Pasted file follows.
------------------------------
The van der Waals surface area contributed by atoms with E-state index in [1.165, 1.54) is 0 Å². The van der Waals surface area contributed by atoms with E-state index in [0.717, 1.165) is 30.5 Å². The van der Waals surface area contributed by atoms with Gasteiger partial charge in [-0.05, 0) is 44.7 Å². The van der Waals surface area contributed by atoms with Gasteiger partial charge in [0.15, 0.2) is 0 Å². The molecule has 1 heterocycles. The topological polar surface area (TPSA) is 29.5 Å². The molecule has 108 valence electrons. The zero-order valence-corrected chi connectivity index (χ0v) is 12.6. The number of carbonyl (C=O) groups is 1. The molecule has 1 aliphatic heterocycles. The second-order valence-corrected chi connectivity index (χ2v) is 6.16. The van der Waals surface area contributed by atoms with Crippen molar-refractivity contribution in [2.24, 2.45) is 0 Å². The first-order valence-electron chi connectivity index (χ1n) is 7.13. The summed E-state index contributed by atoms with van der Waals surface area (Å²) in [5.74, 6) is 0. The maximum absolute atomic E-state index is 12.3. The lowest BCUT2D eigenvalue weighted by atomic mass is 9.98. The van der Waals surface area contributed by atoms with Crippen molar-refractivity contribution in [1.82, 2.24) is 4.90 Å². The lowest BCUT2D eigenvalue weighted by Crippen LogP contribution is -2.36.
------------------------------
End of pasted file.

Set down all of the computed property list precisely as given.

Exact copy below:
The van der Waals surface area contributed by atoms with E-state index in [1.165, 1.54) is 0 Å². The van der Waals surface area contributed by atoms with E-state index in [0.717, 1.165) is 30.5 Å². The van der Waals surface area contributed by atoms with Gasteiger partial charge in [-0.05, 0) is 44.7 Å². The van der Waals surface area contributed by atoms with Gasteiger partial charge in [0.15, 0.2) is 0 Å². The molecule has 1 heterocycles. The topological polar surface area (TPSA) is 29.5 Å². The molecule has 108 valence electrons. The zero-order valence-corrected chi connectivity index (χ0v) is 12.6. The number of carbonyl (C=O) groups is 1. The molecule has 1 aliphatic heterocycles. The second-order valence-corrected chi connectivity index (χ2v) is 6.16. The van der Waals surface area contributed by atoms with Crippen molar-refractivity contribution in [2.24, 2.45) is 0 Å². The first-order valence-electron chi connectivity index (χ1n) is 7.13. The summed E-state index contributed by atoms with van der Waals surface area (Å²) in [5.74, 6) is 0. The maximum absolute atomic E-state index is 12.3. The lowest BCUT2D eigenvalue weighted by atomic mass is 9.98. The van der Waals surface area contributed by atoms with Crippen molar-refractivity contribution in [1.82, 2.24) is 4.90 Å². The lowest BCUT2D eigenvalue weighted by Crippen LogP contribution is -2.36.